Borden said there were more than enough firefighters who arrived at the scene quickly to perform the duties of the rescue truck.
"When firefighters arrived, the house was fully engulfed and entry was impossible,'' Borden said. "Despite that, and despite the danger to themselves, the firefighters did attempt to enter from the rear, but were unable to gain access because the fire had spread. ... No amount of manning would have changed this tragedy."
In an interview last night, state Fire Marshal Stephen Coan said the cause of the fire appears to be accidental.
"We've seen nothing to believe it was an intentionally set fire," Coan said. "There are a couple of accidental scenarios we're looking at. The preliminary conclusion is that nothing leads us to believe it was a suspicious fire."
Before Coan makes a definitive finding, he said investigators must conduct additional interviews, including one with a tenant who was injured in the fire. Coan would not identify that person. No determination has been made on the cause of Lamot's death.
DeNaro said the first firefighters on scene were told a person was believed to be trapped in the building. He said firefighters tried to gain entry through the back of the building with a hose, but had to stop when an electrical wire caught fire and fell on a fire hose and damaged it. By the time firefighters could get a second hose set up, the fire was too intense for them to get into the apartment and search for the woman, DeNaro said.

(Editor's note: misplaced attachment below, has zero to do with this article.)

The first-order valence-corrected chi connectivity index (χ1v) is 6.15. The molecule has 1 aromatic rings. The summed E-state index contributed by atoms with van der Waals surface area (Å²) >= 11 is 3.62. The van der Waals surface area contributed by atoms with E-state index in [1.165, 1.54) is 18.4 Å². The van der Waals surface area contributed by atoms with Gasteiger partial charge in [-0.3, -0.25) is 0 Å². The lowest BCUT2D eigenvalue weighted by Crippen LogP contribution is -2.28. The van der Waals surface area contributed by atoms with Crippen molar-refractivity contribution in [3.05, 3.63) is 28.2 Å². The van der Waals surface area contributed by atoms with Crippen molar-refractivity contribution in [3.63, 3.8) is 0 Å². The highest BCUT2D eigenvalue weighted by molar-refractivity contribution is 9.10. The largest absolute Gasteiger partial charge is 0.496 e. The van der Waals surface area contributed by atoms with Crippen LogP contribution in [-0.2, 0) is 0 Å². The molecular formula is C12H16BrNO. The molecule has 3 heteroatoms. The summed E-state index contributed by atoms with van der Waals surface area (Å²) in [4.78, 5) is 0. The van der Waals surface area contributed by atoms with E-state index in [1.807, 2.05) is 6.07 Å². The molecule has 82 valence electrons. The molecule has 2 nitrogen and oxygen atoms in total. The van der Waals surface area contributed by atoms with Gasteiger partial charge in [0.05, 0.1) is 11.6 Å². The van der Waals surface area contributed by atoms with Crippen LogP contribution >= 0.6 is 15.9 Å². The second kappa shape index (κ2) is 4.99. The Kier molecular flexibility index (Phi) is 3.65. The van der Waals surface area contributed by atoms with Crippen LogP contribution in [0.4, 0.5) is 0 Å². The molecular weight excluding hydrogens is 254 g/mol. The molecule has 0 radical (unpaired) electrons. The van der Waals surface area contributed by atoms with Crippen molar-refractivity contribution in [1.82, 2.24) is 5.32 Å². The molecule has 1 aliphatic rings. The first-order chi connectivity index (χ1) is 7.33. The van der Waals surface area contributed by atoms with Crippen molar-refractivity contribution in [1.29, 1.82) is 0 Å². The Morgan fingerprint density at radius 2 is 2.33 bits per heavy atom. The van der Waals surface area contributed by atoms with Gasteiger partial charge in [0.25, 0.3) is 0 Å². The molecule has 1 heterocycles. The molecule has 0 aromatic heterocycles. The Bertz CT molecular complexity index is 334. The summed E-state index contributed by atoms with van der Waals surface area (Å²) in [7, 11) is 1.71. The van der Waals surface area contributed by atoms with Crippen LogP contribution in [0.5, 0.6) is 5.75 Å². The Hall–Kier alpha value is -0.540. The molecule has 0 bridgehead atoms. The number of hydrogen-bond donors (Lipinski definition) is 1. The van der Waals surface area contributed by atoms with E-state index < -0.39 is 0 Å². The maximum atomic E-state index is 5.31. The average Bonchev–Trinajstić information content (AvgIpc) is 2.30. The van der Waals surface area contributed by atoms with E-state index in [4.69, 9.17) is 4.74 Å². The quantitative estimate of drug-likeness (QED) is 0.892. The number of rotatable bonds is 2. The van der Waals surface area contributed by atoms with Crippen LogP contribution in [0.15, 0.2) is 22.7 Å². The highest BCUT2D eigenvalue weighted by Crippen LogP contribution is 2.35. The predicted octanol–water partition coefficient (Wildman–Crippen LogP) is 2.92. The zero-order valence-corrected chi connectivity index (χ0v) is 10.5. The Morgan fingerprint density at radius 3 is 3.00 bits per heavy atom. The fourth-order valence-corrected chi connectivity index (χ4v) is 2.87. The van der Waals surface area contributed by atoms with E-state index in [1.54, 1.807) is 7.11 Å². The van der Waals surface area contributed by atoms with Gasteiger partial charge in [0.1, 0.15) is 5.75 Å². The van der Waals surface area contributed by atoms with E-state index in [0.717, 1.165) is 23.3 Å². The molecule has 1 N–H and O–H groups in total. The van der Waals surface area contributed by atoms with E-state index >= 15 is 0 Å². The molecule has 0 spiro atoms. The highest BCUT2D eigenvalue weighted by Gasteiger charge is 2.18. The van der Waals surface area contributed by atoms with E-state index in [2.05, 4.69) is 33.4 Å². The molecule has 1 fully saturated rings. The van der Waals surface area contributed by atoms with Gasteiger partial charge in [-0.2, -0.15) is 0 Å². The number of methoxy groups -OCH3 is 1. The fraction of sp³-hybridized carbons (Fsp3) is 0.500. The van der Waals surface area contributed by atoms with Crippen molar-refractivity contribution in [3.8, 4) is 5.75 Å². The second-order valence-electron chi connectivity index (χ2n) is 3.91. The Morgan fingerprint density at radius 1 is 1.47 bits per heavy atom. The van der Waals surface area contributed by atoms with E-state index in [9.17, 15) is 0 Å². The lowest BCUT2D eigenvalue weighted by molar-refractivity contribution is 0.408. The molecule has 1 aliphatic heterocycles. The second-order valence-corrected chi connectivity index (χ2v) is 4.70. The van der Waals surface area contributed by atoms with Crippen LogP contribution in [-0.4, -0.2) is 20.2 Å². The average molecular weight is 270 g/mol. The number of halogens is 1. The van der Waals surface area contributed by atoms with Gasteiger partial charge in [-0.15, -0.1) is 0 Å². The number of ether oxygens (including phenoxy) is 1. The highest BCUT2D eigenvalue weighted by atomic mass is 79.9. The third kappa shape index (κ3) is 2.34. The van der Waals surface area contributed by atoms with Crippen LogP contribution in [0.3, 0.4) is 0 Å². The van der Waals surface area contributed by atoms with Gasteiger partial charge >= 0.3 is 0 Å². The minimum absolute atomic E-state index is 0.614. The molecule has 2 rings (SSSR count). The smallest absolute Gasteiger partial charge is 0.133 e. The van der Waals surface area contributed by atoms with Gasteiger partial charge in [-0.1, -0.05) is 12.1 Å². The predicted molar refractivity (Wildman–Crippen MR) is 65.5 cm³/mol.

DeNaro said the victim lived with two younger relatives who tried to put the fire out themselves instead of calling 911 immediately. He said that caused a crucial delay in the arrival of firefighters.
The other relatives in the home have been identified as Raymond Matthes, 55, and Sherry Matthes, 53. Both Raymond and Sherry Matthes were injured in the fire. One was taken to a Boston hospital with serious, but non-life-threatening injuries, officials said. The other was taken to a local hospital. It was unclear which victims went to which hospitals.
DeNaro commended the firefighters who were on scene, saying the fire posed a threat to neighboring homes which were saved because of the firefighters' actions.
Fiorentini said he was upset and saddened to be called a murderer.
"It is reckless and irresponsible for the union and one member who was not even at the scene to have made such statements," the mayor said. "Trying to spin such a tragedy into a political attack is completely irresponsible, particularly when it does not fit the facts."
In a text message to a reporter, firefighter Todd Guertin said, "The mayor should be charged with murder for taking the rescue truck out of service over a dispute with the union. Is a wrongful death lawsuit gonna cost the city more than $200,000?"
In a subsequent phone interview, Guertin repeatedly and angrily blamed the victim's death on the mayor.
Fiorentini said he intended to reach out to the victim's relatives to give his personal condolences.
"Our hearts and our sympathy go out to the families of the victim," he said. "These families have gone through enough."